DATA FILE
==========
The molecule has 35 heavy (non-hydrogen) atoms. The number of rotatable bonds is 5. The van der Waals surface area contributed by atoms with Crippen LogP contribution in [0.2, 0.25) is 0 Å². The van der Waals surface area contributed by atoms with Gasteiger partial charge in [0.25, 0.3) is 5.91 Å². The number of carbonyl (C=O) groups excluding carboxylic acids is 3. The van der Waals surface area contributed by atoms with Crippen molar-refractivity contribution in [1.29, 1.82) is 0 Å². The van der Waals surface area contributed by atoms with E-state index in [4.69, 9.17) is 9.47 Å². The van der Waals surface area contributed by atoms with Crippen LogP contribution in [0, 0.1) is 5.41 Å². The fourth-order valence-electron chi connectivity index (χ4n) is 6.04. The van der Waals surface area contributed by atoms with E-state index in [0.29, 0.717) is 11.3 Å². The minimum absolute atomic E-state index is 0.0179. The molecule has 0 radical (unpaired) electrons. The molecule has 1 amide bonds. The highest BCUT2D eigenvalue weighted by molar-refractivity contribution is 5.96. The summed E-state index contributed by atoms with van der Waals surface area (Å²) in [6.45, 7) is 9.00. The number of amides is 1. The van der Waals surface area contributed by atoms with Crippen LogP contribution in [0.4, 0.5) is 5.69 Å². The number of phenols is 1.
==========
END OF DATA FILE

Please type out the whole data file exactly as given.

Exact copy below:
The molecule has 35 heavy (non-hydrogen) atoms. The number of rotatable bonds is 5. The van der Waals surface area contributed by atoms with Crippen LogP contribution in [0.2, 0.25) is 0 Å². The van der Waals surface area contributed by atoms with Gasteiger partial charge in [0.25, 0.3) is 5.91 Å². The number of carbonyl (C=O) groups excluding carboxylic acids is 3. The van der Waals surface area contributed by atoms with Crippen molar-refractivity contribution in [1.29, 1.82) is 0 Å². The van der Waals surface area contributed by atoms with E-state index in [4.69, 9.17) is 9.47 Å². The van der Waals surface area contributed by atoms with Crippen LogP contribution in [0, 0.1) is 5.41 Å². The fourth-order valence-electron chi connectivity index (χ4n) is 6.04. The van der Waals surface area contributed by atoms with E-state index in [0.29, 0.717) is 11.3 Å². The minimum absolute atomic E-state index is 0.0179. The molecule has 0 radical (unpaired) electrons. The molecule has 1 amide bonds. The highest BCUT2D eigenvalue weighted by molar-refractivity contribution is 5.96. The summed E-state index contributed by atoms with van der Waals surface area (Å²) in [6.45, 7) is 9.00. The number of amides is 1. The van der Waals surface area contributed by atoms with Crippen LogP contribution in [0.4, 0.5) is 5.69 Å². The number of phenols is 1.